Early meeting of City Council with the focus on spending of Taxpayer Dollars.
Topics du Jour were the Water & Sewage Treatment budgets and cleaning the mess on Pitt and First for the parking lot in back of the stores on the North West corner.
First the sewage. I love how at the public end of a meeting a nugget like debate over $100K takes the focus when the real issue to myself and at least a few of the councilors was the fact that council rammed through a 3% rate hike pretty much equal to the amount being spent on the implementation of water meters. Councilor Elaine Macdonald actually lobbied for a 3.78% rate hike which the mayor delayed or squished depending on your take as the events unfolded.
Councilor Mary Ann Hug was feisty as she weighed into both issues of the evening. She focused on Cornwall having the lowest commercial water rates of the over 80 municipalities polled and how she felt that the water increases and costs are unfairly burdened by residents.
Councilor Denis Thibault lobbied for a 0% increase as did Councilor Mark Macdonald who singled out Seniors and those on fixed incomes whose benefits will not rise 3% to keep up with costs.
It’s truly ironic that the 3% is pretty much equal to the $450K that the city will be spending to implement the water meter program this year, out a total estimated at over $5 million dollars. Something this writer is very much against.
I say let Cornwall be an inviting community. You want population growth adding water meters isn’t the way to go, and for those that do want them I just wish they’d admit to them being the money grabbing devices they truly are including the forcing of residents to pay for them.
Councilor Mark Macdonald also asked for a recorded vote which showed that he, councilors Hug, & Thibault voted against the tax increase of 3%.
The second hot topic of the evening was the issue of the dig at North West corner of Pitt & 1st Street where a group of business owners teamed up with the Heart of the City to clean up and implement parking behind their buildings.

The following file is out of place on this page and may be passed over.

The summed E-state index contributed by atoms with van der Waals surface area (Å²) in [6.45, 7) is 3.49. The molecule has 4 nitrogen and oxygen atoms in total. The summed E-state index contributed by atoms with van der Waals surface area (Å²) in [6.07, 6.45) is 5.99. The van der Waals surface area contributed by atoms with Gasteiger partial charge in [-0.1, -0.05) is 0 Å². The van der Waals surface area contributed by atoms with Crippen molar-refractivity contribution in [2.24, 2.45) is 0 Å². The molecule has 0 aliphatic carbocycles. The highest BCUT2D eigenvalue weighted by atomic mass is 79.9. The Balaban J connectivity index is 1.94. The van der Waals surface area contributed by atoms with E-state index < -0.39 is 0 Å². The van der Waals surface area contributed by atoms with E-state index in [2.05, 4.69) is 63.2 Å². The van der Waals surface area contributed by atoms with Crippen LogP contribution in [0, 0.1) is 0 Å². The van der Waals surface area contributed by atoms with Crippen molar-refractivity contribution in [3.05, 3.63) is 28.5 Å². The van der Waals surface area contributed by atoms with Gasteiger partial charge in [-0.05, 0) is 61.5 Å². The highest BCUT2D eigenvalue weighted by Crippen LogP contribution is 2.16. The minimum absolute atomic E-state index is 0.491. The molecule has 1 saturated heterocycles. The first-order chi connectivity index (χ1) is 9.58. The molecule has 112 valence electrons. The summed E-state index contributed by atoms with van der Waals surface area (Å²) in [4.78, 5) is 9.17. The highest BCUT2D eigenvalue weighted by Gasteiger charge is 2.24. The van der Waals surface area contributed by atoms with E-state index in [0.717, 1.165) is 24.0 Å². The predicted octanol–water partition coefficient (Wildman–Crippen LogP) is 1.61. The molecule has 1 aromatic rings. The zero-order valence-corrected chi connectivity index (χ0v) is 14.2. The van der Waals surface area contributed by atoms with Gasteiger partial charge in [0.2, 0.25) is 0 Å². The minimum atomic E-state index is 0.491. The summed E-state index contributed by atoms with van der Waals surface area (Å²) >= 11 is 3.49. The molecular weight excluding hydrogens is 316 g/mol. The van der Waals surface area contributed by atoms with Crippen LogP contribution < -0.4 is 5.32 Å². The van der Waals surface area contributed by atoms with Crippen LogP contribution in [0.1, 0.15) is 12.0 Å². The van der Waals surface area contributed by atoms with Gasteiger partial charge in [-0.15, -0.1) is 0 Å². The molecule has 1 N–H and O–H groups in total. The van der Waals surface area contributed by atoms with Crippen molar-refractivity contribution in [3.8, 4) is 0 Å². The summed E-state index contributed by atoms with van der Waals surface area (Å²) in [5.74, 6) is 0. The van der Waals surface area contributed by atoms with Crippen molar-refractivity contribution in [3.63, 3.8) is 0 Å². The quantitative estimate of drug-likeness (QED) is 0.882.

Initial budget of $153 K. After finding some old oil tanks and other issues the budget ballooned up past the $700K mark. The city essentially will be eating costs over the $153K, but did so without public consultations.
Councilor Mark Macdonald asked about the legal ramifications as well as will the city be doing this for other property owners. Questions also were raised about option and how the current building owners could not afford to foot this bill, but also could not get mortgages or financing now that the known issue was exposed.
It was suggested that if left on their shoulders the owners could end up bankrupt and then what would happen to the buildings. Interesting questions, but the city only has about $1.4 M in their Brownfield account with $1M being a grant from the province. Once used up those monies are gone unless the city starts pumping money into the fund.
Councilor Hug was especially opposed to the city picking up the tab. “I have to face people and explain higher taxes” she stated, and also was upset at the lack of public consultation.
At the end of the day most likely the city will have to change the legaleze used in contracts as this precedent could become very expensive if every construction site in Cornwall that has dangerous waste has to be cleaned by the city.
What do you think Cornwall? Should the city have spent another $500K + to clean up this site?
please visit our sponsors: